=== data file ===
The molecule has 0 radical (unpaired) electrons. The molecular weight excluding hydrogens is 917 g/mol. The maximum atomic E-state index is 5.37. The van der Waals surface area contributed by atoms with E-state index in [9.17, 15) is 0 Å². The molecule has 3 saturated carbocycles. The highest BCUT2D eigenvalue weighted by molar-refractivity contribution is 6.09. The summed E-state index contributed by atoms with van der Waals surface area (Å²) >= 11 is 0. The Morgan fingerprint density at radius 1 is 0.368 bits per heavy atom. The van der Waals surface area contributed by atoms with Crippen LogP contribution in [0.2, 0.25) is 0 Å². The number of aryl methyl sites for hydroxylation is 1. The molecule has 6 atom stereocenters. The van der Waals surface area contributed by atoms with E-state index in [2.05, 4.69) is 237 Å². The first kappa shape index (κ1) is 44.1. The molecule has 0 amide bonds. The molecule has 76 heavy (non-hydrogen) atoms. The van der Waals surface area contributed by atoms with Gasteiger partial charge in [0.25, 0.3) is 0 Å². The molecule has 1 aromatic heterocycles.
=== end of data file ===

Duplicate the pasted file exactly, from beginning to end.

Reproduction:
The molecule has 0 radical (unpaired) electrons. The molecular weight excluding hydrogens is 917 g/mol. The maximum atomic E-state index is 5.37. The van der Waals surface area contributed by atoms with E-state index in [9.17, 15) is 0 Å². The molecule has 3 saturated carbocycles. The highest BCUT2D eigenvalue weighted by molar-refractivity contribution is 6.09. The summed E-state index contributed by atoms with van der Waals surface area (Å²) >= 11 is 0. The Morgan fingerprint density at radius 1 is 0.368 bits per heavy atom. The van der Waals surface area contributed by atoms with Crippen LogP contribution in [0.2, 0.25) is 0 Å². The number of aryl methyl sites for hydroxylation is 1. The molecule has 6 atom stereocenters. The van der Waals surface area contributed by atoms with E-state index in [2.05, 4.69) is 237 Å². The first kappa shape index (κ1) is 44.1. The molecule has 0 amide bonds. The molecule has 76 heavy (non-hydrogen) atoms. The van der Waals surface area contributed by atoms with Gasteiger partial charge in [0.25, 0.3) is 0 Å². The molecule has 1 aromatic heterocycles.